Furlough to redundancy — what are the correct procedures to follow?

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The Coronavirus Job Retention Scheme (CJRS) was introduced with the intention of minimising the number of redundancies during the COVID-19 pandemic. However, despite the measures put in place, many people have and unfortunately will still lose their jobs.

In this article, we take a look at the correct procedures to follow when turning a period of furloughed leave into a redundancy.

What happens after furlough ends?

According to a survey conducted in April 2020, 70% of private UK companies had furloughed staff affecting some 8.4 million workers. With many companies still facing an uncertain future, this figure is likely to increase over the next few months.

At the moment, companies are faced with four different options:

  • they can decide to extend an employee’s furloughed leave;
  • they can arrange for an employee to return to work on reduced hours;
  • the employee returns to work on a full-time basis;
  • they can make the furloughed employee redundant.

Sadly, many companies will favour the last of these points. However, when doing so, they must be sure to respect all of the complex rules and regulations that govern redundancies.

Turning furloughed leave into a redundancy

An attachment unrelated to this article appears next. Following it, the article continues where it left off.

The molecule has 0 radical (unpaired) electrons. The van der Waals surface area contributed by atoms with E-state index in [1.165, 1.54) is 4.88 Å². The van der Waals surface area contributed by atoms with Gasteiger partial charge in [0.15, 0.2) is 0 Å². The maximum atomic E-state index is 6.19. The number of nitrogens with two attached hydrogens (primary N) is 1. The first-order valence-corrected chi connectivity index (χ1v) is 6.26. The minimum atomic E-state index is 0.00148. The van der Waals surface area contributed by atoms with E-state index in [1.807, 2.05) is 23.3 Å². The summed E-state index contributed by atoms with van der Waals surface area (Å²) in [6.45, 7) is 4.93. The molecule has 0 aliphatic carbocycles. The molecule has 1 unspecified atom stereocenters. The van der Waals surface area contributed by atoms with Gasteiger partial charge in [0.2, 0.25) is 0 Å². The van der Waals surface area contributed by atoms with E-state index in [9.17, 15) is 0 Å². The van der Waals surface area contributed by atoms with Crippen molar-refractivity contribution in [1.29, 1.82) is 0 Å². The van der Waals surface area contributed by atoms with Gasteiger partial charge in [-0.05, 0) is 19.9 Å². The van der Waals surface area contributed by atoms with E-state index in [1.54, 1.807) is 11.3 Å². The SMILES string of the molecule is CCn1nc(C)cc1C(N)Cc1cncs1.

No matter the situation, employment law will always continue to apply. In fact, during the pandemic, employers have been under increased scrutiny over the way redundancy procedures are handled. Consequently, it is essential that employers, now more than ever, follow the correct practices at all times.

The correct redundancy procedures.

The correct redundancy procedures.

Furlough and redundancy

1. Before contacting the affected employee, employers must first notify the Redundancy Payment Service (RPS). This must be done before the consultation starts.

2. Employers must then contact the affected employee. For large-scale redundancies, trade union representatives or elected employee representatives can be contacted instead. Thorough and concise information will need to be provided to the affected employee about the planned redundancy.

3. If the affected employee has any requests, the employer should respond to them as quickly as possible.

4. The employer must provide clear guidance relating to the termination notice. The notice must display the leaving date that has been agreed upon by all parties.

5. The final stage in the process is to issue the redundancy notice. This should only be done once all of the above steps have been completed.